Forty pieces of furniture from the V&A’s collection will be shown at Sewerby Hall, a large country house in the East Riding of Yorkshire, on long-term loan as part of a major refurbishment. On 9 August Sewerby Hall will reopen to the public with newly presented interiors styled as they would have been in the Edwardian period, with objects from the V&A’s collection on display throughout the ground floor.
To accurately replicate the look and feel of life in the house during the Edwardian period, curators from the V&A and Sewerby Hall have closely referenced a set of photographs taken of the property in 1910. These reveal the layout of much the ground floor, including the Entrance Hall, Dining Room, Drawing Room, Oak Room and Billiard Room Library. The furniture which best matches the photographs has been selected from the V&A’s extensive collection. On display will be a range of European, primarily British, pieces dating from the 17th, 18th and 19th centuries as would be typical of an Edwardian-period country house. Tables, chairs, bureaus, bookcases, a settee and a variety of occasional furniture including a dumbwaiter have been placed using the original photographs as a guide.
Leela Merinertas, Curator of 18th century furniture at the V&A, says ‘We are delighted to be able to lend so many pieces from the V&A’s collections to Sewerby Hall. The Museum has been working closely with Sewerby Hall on this project for five years and it has taken a dedicated team of V&A specialists and partners to select and transport the objects to Yorkshire. We are looking forward to visitors having the opportunity to see everything in place and for this period of history to be brought back to life at Sewerby’.
MP for East Yorkshire Sir Greg Knight says ‘This is great news for Sewerby Hall and for visitors to the East Riding. I applaud the V&A for supporting the Sewerby Hall refurbishment programme with this important loan. I would encourage residents and visitors alike to experience this unique opportunity to go back in time. Following this refurbishment, everyone should now come and visit Sewerby’.
On view from the mid-17th century will be a selection of oak chairs from the Yorkshire area, including an imposing armchair with a high back and crest, and a later group of side chairs with distinctive and varied carved backs. An unusual early-17th century carved box mounted on a later stand will be on display in the Oak Room.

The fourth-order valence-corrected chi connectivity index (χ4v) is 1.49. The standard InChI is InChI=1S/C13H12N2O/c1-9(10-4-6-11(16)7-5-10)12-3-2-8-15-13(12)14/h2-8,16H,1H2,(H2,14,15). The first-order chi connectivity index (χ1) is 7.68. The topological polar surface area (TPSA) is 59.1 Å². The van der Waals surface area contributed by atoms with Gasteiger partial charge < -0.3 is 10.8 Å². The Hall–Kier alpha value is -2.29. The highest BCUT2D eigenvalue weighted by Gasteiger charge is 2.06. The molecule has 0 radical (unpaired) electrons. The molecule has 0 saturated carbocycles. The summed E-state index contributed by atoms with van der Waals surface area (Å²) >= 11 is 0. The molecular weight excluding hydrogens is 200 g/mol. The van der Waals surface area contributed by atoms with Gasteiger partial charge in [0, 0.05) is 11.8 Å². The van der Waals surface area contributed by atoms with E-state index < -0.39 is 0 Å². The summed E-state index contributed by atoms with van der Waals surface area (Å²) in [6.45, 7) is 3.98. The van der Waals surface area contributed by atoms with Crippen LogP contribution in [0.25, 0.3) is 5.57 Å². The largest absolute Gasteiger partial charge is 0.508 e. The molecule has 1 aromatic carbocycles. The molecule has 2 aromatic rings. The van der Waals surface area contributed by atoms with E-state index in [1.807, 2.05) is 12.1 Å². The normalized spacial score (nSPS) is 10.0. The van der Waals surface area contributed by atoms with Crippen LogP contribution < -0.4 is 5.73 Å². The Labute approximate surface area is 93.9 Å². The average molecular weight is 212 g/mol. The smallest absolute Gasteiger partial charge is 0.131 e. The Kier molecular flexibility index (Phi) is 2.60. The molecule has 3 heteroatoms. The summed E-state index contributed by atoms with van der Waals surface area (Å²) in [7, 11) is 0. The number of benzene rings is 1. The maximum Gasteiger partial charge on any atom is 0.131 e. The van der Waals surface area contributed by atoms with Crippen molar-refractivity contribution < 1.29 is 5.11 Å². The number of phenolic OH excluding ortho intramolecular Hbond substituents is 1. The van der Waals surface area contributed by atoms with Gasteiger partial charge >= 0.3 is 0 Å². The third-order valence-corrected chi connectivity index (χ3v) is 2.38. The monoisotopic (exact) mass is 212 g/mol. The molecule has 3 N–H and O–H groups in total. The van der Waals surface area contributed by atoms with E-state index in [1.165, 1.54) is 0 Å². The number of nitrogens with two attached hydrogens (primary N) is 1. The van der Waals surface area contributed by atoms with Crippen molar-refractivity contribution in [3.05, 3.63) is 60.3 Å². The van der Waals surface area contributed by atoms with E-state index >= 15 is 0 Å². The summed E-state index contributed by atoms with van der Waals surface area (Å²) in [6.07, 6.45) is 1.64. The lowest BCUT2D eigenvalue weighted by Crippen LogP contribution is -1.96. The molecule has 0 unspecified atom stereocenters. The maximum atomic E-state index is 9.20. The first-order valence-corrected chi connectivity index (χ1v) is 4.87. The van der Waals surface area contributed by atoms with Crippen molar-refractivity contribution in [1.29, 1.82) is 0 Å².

Among the 18th century pieces will be a marquetry commode stamped by the Parisian cabinet-maket Mathieu Criaerd, who specialised in furniture veneered with elaborate floral marquetry with rococo mounts. Also included in the loan will be chairs with backs closely modelled on designs by Yorkshire-born Thomas Chippendale. As well as examples from the mid 18th century there are several typical ‘Chippendale revival’ pieces, which are often found in houses of this period.
19th century pieces on display will include a short bookcase made by Parisian cabinetmaker Jean-Georges Horning between 1810 – 1815 and a type of dinner wagon popular in Victorian homes. Appearing as a conventional side table, the dinner wagon becomes a moveable stand with shelves, like a modern trolley when the top is raised.
The long-term loan to Sewerby Hall forms part of the V&A’s broad programme of lending activity. The Museum not only tours displays and exhibitions to international venues, but is one of the biggest lenders of Museum objects to venues around the world including locations across the UK. Every year the V&A lends thousands of items to temporary exhibitions throughout Britain to ensure that V&A collections and expertise reach a wide audience.
Visit: http://www.vam.ac.uk/ for more info